From Publishers Weekly
Starred Review. In this collection of previously published stories by Harper's
contributing editor Samuels, he claims writing for magazines is like playing sports. Whatever the journalistic game—Samuels's subjects range from Woodstock 1999 to a Goodyear blimp pilot, among others, plus a few personal essays—Samuels is a solid player who sometimes hits home runs. Every building begins as a dream, he states in Bringing Down the House, a profile of a demolition company, but [d]estroying a building... [is] a slow, almost biblical reckoning. Behind the scenes at such places as the Sedan Crater nuclear test site; the antiglobalization Mecca of Eugene, Ore.; and Super Bowl XL with Stevie Wonder, Samuels's reportage is at its best. He wryly flays false constructions of American reality on the right, left and places in between. Ideologically, what Chad Sweet has in common with his newfound friends in the Republican Party is that nothing he says makes any sense, Samuels writes about a new Republican at a $2,000-a-plate Bush-Cheney '04 fund-raising party. Samuels could give a little Bush-bashing wink here; instead he observes that politics isn't about coherence anymore. Neither is much of life in our Golden Land of Mini-Moos, according to Samuels, who captures this free floating weirdness with clarity. (Mar.)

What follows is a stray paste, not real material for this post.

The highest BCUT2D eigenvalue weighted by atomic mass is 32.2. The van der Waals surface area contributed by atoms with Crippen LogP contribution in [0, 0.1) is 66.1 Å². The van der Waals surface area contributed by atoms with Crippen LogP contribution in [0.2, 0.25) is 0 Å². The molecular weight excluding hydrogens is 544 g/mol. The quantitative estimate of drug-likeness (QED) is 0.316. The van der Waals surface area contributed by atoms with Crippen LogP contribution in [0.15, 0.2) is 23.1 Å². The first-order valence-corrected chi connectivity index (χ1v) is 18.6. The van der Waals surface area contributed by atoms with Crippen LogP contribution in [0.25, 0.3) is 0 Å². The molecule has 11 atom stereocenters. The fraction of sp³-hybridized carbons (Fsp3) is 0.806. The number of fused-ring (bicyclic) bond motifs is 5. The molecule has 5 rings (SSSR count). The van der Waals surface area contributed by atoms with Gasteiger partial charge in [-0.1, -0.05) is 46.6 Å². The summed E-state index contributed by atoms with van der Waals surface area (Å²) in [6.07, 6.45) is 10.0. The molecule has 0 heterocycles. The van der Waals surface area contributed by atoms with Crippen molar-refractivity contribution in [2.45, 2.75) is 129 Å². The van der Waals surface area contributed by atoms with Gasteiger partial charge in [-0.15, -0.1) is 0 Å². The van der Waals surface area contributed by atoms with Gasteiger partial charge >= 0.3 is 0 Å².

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In this first collection of his magazine pieces, journalist Samuels, whose work has been featured in Harper’s and the New Yorker, among other venues, well captures the end-of-millennium fervor of the late 1990s—7 of the 19 pieces collected here were originally published then. From his disillusioned take on the greedy capitalism marring Woodstock ’99 to the colorful profiles of a ragtag group of radicals from Eugene, Oregon, Samuels is acutely aware of the chasm between idealistic aspirations and more mundane reality. He alternates between social critiques, such as his touching depiction of the sad-eyed customers of a dog-track betting operation in Florida or his hard-hitting profiles of the workers who handled nuclear bombs at the Nevada Test Site, to more personal pieces on how his peers’ search for connection manifests itself through career ambition, antidepressant medication, and musical taste. And it is in his profiles of and musings on musicians—rap producer Prince Paul, Detroit native son Stevie Wonder—that Samuels’ writing is at its richest. An eclectic collection most notable for its spot-on depiction of the late 1990s. --Joanne Wilkinson
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